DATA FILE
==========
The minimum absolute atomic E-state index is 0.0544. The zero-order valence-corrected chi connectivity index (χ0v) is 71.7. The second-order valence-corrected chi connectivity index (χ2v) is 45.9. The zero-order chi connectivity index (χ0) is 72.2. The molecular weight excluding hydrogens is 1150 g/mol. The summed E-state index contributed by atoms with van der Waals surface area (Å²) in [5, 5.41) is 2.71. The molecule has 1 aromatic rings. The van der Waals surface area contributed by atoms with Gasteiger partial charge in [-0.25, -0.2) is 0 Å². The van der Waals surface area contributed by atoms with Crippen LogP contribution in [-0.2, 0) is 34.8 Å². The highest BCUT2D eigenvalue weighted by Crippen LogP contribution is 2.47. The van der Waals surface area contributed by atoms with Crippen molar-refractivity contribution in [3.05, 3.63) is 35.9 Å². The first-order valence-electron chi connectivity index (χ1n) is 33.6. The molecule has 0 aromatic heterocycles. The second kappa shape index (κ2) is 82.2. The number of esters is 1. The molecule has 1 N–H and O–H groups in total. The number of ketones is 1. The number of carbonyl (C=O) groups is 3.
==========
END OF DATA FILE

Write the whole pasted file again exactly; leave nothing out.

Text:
The minimum absolute atomic E-state index is 0.0544. The zero-order valence-corrected chi connectivity index (χ0v) is 71.7. The second-order valence-corrected chi connectivity index (χ2v) is 45.9. The zero-order chi connectivity index (χ0) is 72.2. The molecular weight excluding hydrogens is 1150 g/mol. The summed E-state index contributed by atoms with van der Waals surface area (Å²) in [5, 5.41) is 2.71. The molecule has 1 aromatic rings. The van der Waals surface area contributed by atoms with Gasteiger partial charge in [-0.25, -0.2) is 0 Å². The van der Waals surface area contributed by atoms with Crippen LogP contribution in [-0.2, 0) is 34.8 Å². The highest BCUT2D eigenvalue weighted by Crippen LogP contribution is 2.47. The van der Waals surface area contributed by atoms with Crippen molar-refractivity contribution in [3.05, 3.63) is 35.9 Å². The first-order valence-electron chi connectivity index (χ1n) is 33.6. The molecule has 0 aromatic heterocycles. The second kappa shape index (κ2) is 82.2. The number of esters is 1. The molecule has 1 N–H and O–H groups in total. The number of ketones is 1. The number of carbonyl (C=O) groups is 3.